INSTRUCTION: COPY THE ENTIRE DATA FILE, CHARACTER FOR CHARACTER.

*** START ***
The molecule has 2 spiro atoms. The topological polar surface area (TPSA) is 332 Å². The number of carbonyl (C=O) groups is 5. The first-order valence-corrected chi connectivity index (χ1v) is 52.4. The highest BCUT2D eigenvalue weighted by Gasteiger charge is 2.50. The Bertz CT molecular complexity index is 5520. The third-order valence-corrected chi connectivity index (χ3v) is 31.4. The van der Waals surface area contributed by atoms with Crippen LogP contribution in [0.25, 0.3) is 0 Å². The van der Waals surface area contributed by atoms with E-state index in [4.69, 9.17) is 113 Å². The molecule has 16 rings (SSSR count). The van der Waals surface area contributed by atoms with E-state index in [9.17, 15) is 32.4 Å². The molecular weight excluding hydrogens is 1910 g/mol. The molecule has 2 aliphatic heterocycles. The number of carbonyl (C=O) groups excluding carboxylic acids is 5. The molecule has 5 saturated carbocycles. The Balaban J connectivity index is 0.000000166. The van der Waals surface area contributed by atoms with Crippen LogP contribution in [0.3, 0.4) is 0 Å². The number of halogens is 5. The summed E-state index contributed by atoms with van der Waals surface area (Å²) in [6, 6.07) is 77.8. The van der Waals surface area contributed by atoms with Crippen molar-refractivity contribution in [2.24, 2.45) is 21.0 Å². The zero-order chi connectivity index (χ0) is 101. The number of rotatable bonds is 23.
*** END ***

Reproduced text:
The molecule has 2 spiro atoms. The topological polar surface area (TPSA) is 332 Å². The number of carbonyl (C=O) groups is 5. The first-order valence-corrected chi connectivity index (χ1v) is 52.4. The highest BCUT2D eigenvalue weighted by Gasteiger charge is 2.50. The Bertz CT molecular complexity index is 5520. The third-order valence-corrected chi connectivity index (χ3v) is 31.4. The van der Waals surface area contributed by atoms with Crippen LogP contribution in [0.25, 0.3) is 0 Å². The van der Waals surface area contributed by atoms with E-state index in [4.69, 9.17) is 113 Å². The molecule has 16 rings (SSSR count). The van der Waals surface area contributed by atoms with E-state index in [9.17, 15) is 32.4 Å². The molecular weight excluding hydrogens is 1910 g/mol. The molecule has 2 aliphatic heterocycles. The number of carbonyl (C=O) groups excluding carboxylic acids is 5. The molecule has 5 saturated carbocycles. The Balaban J connectivity index is 0.000000166. The van der Waals surface area contributed by atoms with Crippen LogP contribution in [0.3, 0.4) is 0 Å². The number of halogens is 5. The summed E-state index contributed by atoms with van der Waals surface area (Å²) in [6, 6.07) is 77.8. The van der Waals surface area contributed by atoms with Crippen molar-refractivity contribution in [2.24, 2.45) is 21.0 Å². The zero-order chi connectivity index (χ0) is 101. The number of rotatable bonds is 23.